Magners maker C&C posted a "solid start to the year" today but warned that its outlook is "cautious" following the surprise Brexit referendum result a fortnight ago.
Volume shipped by brand increased by a whopping 24 per cent for exports, while Magners also volume sales also grew by 24 per cent in the UK in the three months to 31 May.
Bulmers - Magners' branding in Ireland - volumes increased nine per cent, while Tennent's increased by four per cent in Ireland and five per cent in British markets, the company said in a trading update today.
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In Ireland, "decent weather" in March and May gave the cider category, especially Bulmers, an early boost. The Corona brand also displayed "momentum", while C&C's wine portfolio and boutique beer brand also started to perform.
In afternoon trading, the company's share price was up more than three per cent to €3.59.
Why it's interesting
C&C has said it is on track to deliver more than 20 per cent sales volume growth for the 2017 financial year, through " a combination of organic growth and the impact of new distribution deals".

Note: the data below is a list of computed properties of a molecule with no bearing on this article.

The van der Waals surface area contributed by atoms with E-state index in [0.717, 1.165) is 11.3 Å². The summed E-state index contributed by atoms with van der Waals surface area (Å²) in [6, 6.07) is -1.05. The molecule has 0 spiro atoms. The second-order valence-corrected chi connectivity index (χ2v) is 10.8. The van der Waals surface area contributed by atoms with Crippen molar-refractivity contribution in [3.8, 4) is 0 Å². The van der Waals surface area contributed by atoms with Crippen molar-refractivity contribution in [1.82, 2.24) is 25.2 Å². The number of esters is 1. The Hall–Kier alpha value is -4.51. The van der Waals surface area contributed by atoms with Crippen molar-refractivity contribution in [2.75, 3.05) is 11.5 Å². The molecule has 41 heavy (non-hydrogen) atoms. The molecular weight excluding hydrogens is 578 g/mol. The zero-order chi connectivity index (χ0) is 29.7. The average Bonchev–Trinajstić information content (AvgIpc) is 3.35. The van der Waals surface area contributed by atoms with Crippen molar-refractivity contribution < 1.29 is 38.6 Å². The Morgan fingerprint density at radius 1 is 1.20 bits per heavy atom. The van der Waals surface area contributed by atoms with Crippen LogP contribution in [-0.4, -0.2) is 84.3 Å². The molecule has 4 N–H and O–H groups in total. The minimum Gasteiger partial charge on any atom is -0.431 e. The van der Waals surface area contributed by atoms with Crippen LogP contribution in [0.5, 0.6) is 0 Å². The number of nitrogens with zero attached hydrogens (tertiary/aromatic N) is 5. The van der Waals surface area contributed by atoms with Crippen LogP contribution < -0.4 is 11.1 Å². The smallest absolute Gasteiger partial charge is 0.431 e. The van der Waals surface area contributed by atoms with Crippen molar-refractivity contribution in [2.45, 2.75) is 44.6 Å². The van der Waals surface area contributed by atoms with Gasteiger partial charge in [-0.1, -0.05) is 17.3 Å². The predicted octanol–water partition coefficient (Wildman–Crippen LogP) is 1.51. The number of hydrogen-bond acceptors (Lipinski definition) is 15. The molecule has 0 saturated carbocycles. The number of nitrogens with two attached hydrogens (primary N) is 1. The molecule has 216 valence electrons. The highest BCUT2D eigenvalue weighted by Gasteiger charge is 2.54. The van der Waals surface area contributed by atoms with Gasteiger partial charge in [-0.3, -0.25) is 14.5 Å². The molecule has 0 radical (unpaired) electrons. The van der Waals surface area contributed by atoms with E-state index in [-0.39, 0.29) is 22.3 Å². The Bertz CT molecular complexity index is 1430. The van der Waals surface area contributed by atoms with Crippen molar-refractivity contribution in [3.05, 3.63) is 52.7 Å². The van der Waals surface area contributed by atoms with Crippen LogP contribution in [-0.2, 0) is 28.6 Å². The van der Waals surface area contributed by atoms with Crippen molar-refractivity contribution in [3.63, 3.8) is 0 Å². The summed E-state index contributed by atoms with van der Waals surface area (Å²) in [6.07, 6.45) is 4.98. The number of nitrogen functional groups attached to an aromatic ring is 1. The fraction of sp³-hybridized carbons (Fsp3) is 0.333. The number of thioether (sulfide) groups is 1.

The company's core export markets of Spain and Italy "look set for a decent year", though in the US the cider category remains in negative territory.
However, C&C warned the effects of the pro-Brexit referendum result are still uncertain and that currency movements have the potential to undo profits made so far this year. On the other hand, it also said its dual listings on the Irish and London Stock Exchanges provide the company "a degree of balance to the risks associated" with the decision to leave the EU.
What C&C said
In a statement, C&C said:
Despite the solid start, we remain cautious on our outlook for the year. The result of the referendum in the UK brings with it uncertainty, volatility and a lack of visibility.
Our Bulmers, Magners and Tennent's brands are strong and connect with local customers and consumers in our core markets.
We have a growing export business which is entirely unaffected by the UK decision to leave the EU and our conservative approach to currency risk covers most of our transaction exposure through natural hedging.
However, with almost 50 per cent of profits denominated in Sterling and reported in euros, C&C is exposed to the translation impact of a devalued pound. At current levels, if sustained, currency movements have the potential to undo the earnings benefit from both cost reduction activity and the steady progress made in trading year-to-date.
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